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Shooting Oneself in the Foot… Again?

Most of us can relate to the idiom about “shooting oneself in the foot.”

We are painfully aware of those times when our efforts work against us instead of for us. Or we watch others in disbelief as they sabotage their own best plans and intentions.

Ideally we would serve as our own best friend. We naturally feel regret, embarrassment, and confusion when we find ourselves to be our own worst enemy.

Imagine being betrayed by the one who should be our most trusted advocate. How do we build trust with ourselves again? Or do we slowly spiral downward in a cycle of mistakes, eroding self-confidence and further mistakes?

Instead of focusing on eliminating mistakes (an unrealistic and futile goal), what if we worked on becoming better advocates for ourselves?

What if, instead of interpreting errors as failure events, we viewed them as learning processes?

1. What if you viewed your mistakes as the beginning of something constructive instead of the end of something disastrous? What might you learn from the situation? What might you do differently going forward? What needs to improve in your own thinking, your team’s communication, or your organization’s processes? What benefit going forward can you construct from this unfortunate situation?

Mistakes can become new beginnings.

2. What if you viewed errors as learning in motion instead of static grades on a report card. It’s the difference between a motion picture and a photograph. If you take an uncomplimentary driver’s license photo, that’s the image everyone sees for the next four years. You’re stuck. But in a motion picture there is time for story, development, and change. The reason for the ghastly grimace can be explained, understood and… here’s the main value… addressed. Change can be a good thing when it is learning in motion.

Mistakes can become a laboratory of learning.

3. What if you reinterpreted your mistakes as helpful clues pointing to opportunities to grow and develop instead of damning evidence of our limitations? People are maturing, developing creatures. Failures don’t pronounce our skills at at a dead-end, rather they suggest where our skills are at the cusp of development. Mistakes are parts of your skill set that are ready to grow before you know they are. Errors are how these learning edges break through to our awareness.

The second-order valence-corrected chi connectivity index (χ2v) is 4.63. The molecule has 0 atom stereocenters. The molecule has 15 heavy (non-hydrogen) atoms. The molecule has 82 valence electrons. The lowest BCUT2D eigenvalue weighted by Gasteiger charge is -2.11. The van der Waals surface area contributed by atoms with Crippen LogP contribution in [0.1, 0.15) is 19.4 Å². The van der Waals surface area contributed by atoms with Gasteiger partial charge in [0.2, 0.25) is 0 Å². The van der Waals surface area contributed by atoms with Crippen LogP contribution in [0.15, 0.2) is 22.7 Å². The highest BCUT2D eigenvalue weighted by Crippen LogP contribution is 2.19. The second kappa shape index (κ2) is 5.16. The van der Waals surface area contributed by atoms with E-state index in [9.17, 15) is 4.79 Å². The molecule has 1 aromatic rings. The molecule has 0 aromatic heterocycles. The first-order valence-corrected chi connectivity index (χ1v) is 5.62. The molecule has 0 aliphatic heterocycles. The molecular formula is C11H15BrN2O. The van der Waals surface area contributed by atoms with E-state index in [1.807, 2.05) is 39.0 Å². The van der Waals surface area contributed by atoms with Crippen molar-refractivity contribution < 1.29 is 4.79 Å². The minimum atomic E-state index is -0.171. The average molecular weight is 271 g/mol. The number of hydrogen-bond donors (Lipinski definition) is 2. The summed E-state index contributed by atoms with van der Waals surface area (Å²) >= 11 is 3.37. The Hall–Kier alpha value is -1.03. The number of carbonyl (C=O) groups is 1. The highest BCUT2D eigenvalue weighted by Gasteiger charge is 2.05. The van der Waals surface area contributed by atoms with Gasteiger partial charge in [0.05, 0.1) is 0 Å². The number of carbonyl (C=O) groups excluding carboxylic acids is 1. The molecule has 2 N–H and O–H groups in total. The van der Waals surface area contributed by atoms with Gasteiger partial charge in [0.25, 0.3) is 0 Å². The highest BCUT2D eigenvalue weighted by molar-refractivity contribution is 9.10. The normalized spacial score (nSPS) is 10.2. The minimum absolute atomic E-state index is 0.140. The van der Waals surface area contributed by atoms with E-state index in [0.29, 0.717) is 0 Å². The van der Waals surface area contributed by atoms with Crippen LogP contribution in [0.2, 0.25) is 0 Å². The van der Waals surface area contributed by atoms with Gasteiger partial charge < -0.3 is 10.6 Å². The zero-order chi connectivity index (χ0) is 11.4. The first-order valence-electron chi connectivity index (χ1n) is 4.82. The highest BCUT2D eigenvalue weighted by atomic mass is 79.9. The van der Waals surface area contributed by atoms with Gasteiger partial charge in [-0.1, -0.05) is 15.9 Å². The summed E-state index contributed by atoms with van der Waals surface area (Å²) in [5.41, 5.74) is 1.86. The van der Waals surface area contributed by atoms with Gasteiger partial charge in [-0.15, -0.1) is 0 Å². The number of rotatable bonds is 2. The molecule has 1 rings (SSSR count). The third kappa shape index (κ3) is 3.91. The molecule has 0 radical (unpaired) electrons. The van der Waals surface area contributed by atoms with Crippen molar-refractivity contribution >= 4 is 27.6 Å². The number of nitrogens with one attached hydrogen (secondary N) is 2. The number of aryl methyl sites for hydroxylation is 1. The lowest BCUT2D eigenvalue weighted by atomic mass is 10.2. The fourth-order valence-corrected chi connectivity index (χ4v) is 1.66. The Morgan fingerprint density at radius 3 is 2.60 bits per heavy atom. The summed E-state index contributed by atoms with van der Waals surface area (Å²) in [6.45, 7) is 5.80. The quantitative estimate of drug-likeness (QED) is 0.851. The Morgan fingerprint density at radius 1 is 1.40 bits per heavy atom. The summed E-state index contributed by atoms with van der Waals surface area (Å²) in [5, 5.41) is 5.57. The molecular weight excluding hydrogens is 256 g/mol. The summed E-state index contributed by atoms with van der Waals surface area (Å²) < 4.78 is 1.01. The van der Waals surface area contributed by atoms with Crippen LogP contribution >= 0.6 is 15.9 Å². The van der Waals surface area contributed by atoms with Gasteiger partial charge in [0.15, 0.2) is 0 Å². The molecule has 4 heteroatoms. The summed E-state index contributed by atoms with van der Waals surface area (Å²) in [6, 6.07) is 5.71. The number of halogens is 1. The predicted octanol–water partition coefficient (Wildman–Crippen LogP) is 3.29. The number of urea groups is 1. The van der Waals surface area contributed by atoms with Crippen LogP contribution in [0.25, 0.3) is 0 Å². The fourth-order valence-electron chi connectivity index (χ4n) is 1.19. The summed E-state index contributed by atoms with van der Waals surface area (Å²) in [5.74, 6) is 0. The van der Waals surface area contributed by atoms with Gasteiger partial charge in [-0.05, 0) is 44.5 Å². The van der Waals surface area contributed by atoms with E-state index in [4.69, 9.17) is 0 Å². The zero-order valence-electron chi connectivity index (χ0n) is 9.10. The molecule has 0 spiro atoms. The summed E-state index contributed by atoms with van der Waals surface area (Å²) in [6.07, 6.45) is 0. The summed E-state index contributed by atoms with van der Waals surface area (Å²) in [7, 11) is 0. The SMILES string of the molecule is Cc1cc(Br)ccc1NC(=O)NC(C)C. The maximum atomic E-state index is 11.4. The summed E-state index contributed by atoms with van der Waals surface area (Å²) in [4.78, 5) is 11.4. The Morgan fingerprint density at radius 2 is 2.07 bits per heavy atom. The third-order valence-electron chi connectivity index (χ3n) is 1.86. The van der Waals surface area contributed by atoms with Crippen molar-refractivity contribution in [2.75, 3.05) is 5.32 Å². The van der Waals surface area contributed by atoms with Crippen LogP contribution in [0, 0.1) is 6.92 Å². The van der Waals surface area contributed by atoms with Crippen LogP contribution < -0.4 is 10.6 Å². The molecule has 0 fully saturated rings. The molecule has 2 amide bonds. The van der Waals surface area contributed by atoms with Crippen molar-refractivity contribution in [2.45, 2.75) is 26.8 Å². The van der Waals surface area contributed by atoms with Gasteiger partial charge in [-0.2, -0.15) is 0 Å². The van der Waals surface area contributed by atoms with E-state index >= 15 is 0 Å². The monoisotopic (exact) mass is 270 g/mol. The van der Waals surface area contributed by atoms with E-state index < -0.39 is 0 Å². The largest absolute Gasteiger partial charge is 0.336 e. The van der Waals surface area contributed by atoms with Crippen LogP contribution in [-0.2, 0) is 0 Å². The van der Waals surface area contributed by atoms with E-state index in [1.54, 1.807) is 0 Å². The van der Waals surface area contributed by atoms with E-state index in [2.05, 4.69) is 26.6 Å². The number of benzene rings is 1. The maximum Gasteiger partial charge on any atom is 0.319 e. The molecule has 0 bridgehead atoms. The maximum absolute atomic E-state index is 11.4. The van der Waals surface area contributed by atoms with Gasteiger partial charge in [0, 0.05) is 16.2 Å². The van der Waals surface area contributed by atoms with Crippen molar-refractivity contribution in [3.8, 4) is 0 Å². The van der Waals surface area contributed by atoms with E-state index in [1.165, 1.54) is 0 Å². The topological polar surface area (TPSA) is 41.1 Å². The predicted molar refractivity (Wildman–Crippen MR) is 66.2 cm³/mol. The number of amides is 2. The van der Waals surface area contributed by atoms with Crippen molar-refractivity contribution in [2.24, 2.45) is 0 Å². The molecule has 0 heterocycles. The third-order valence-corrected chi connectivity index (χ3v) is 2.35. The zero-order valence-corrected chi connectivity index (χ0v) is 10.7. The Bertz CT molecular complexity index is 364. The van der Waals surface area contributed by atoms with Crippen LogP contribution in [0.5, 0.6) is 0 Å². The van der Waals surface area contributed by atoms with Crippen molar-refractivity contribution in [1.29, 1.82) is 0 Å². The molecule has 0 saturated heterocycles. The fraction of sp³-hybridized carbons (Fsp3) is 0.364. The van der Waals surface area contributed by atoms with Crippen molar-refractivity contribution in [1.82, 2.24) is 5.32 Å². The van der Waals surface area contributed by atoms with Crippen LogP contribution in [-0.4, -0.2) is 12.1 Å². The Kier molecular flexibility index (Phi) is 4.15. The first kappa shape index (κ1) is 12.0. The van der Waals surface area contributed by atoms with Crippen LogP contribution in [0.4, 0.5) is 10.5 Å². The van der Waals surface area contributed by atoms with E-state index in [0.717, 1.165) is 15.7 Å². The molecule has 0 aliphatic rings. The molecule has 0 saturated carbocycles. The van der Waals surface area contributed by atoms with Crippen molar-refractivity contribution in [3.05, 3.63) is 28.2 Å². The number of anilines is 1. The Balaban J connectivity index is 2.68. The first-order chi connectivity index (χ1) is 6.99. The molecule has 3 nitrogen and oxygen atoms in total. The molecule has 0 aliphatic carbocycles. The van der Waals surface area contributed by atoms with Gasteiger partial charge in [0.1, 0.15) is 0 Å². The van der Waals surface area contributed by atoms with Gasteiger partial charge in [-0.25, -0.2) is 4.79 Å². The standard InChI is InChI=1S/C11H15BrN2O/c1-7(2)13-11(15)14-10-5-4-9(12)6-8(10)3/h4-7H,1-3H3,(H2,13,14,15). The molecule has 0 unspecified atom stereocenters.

Mistakes can become valuable clues for direction.

Being gracious towards our failures doesn’t let us off the hook for change, grace makes change possible. Being judgmental or harsh with oneself isn’t the expression of responsibility or seriousness that we might imagine it is. Judgment merely seals our fate with a conclusive negative label and makes change almost impossible.

Reinterpreting failure as a learning process is a way of giving ourselves the gifts of new beginnings, a laboratory for learning and valuable clues for direction. Now that’s being an advocate for ourselves!

Where do you need to do some reinterpretation of your failures? How might you becomes a better advocate for yourself in the midst of a serious mistake?

On your side,

- Karl Edwards



4 Responses to “Shooting Oneself in the Foot… Again?”

  1. David Rupert Says:

    Karl

    I think the best thing is to just come right out and admit it when we make a mistake. Covering it up, minimizing it or any of the other contortions we go through are just silly. Everyone else knows our weakness, so we might as well get all out in the open.

    David, http://www.redletterbelievers.com

  2. Charles Esters Says:

    I have missed opportunities or done things to cause a deal to unravel as working with buyers and sellers as a real estate agent. So many times when I just could not trust, I was capable of doing the job. Thanks for the helpful pointers in looking at those “blown feet” times as learning times or merely steps towards a breakthrough. I am reminded of J.B. Phillips’ paraphrase of James,’ “when…trials…crowd into your lives…don’t resent them as intruders, but welcome them as friends! Realise that they come to test your faith and to produce in you the qualty of endurance…” Thanks Karl, your words have encouraged me to hang in there.

  3. Karl Edwards Says:

    David,

    Yes, it’s amazing how much energy and good will we squander by putting on a show of competence, strength and invincibility, when everyone already knows we’re human.

    Thanks for checking in.

    – Karl

  4. Karl Edwards Says:

    Charles,

    Good to hear from you. Thank you in advance for choosing to hang in there, so to speak. You are a gift to the community, and we’ll all be better off as you keep showing up fully and bringing yourself unreservedly to the table. Great insights.

    – Karl

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